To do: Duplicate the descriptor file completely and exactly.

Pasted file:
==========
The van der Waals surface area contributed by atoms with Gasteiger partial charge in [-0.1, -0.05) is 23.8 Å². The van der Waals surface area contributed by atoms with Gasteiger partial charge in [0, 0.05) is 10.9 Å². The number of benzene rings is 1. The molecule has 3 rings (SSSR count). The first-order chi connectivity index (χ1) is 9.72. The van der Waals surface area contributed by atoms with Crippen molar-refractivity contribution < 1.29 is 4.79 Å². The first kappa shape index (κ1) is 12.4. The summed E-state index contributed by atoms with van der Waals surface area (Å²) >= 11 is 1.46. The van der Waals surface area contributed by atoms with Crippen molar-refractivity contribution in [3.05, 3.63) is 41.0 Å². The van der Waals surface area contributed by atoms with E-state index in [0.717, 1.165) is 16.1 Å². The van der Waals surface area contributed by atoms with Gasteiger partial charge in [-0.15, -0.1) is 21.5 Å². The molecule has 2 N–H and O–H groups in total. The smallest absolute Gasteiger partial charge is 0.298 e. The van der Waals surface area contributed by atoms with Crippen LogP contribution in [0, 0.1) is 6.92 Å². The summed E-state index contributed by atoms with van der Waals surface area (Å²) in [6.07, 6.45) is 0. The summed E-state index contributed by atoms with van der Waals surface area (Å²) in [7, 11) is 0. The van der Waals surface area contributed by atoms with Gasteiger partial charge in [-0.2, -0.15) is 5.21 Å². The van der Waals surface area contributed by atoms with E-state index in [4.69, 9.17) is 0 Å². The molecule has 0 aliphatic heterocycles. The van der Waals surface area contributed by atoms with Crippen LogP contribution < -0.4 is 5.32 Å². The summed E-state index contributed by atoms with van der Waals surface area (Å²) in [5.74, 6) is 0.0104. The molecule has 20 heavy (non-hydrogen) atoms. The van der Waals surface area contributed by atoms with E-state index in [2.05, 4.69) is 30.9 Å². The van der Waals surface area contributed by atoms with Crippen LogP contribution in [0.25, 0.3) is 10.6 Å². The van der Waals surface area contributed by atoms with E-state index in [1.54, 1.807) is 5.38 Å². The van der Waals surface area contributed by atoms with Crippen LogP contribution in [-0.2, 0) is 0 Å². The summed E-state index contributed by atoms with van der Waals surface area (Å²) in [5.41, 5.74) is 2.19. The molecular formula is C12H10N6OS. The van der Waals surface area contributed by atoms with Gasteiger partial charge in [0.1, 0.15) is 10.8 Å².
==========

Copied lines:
The van der Waals surface area contributed by atoms with Gasteiger partial charge in [-0.1, -0.05) is 23.8 Å². The van der Waals surface area contributed by atoms with Gasteiger partial charge in [0, 0.05) is 10.9 Å². The number of benzene rings is 1. The molecule has 3 rings (SSSR count). The first-order chi connectivity index (χ1) is 9.72. The van der Waals surface area contributed by atoms with Crippen molar-refractivity contribution < 1.29 is 4.79 Å². The first kappa shape index (κ1) is 12.4. The summed E-state index contributed by atoms with van der Waals surface area (Å²) >= 11 is 1.46. The van der Waals surface area contributed by atoms with Crippen molar-refractivity contribution in [3.05, 3.63) is 41.0 Å². The van der Waals surface area contributed by atoms with E-state index in [0.717, 1.165) is 16.1 Å². The van der Waals surface area contributed by atoms with Gasteiger partial charge in [-0.15, -0.1) is 21.5 Å². The molecule has 2 N–H and O–H groups in total. The smallest absolute Gasteiger partial charge is 0.298 e. The van der Waals surface area contributed by atoms with Crippen LogP contribution in [0, 0.1) is 6.92 Å². The summed E-state index contributed by atoms with van der Waals surface area (Å²) in [6.07, 6.45) is 0. The summed E-state index contributed by atoms with van der Waals surface area (Å²) in [7, 11) is 0. The van der Waals surface area contributed by atoms with Gasteiger partial charge in [-0.2, -0.15) is 5.21 Å². The van der Waals surface area contributed by atoms with E-state index in [4.69, 9.17) is 0 Å². The molecule has 0 aliphatic heterocycles. The van der Waals surface area contributed by atoms with Crippen LogP contribution < -0.4 is 5.32 Å². The summed E-state index contributed by atoms with van der Waals surface area (Å²) in [5.74, 6) is 0.0104. The molecule has 20 heavy (non-hydrogen) atoms. The van der Waals surface area contributed by atoms with E-state index in [2.05, 4.69) is 30.9 Å². The van der Waals surface area contributed by atoms with Crippen LogP contribution in [0.25, 0.3) is 10.6 Å². The van der Waals surface area contributed by atoms with E-state index in [1.54, 1.807) is 5.38 Å². The van der Waals surface area contributed by atoms with Crippen LogP contribution in [-0.2, 0) is 0 Å². The summed E-state index contributed by atoms with van der Waals surface area (Å²) in [5.41, 5.74) is 2.19. The molecular formula is C12H10N6OS. The van der Waals surface area contributed by atoms with Gasteiger partial charge in [0.1, 0.15) is 10.8 Å².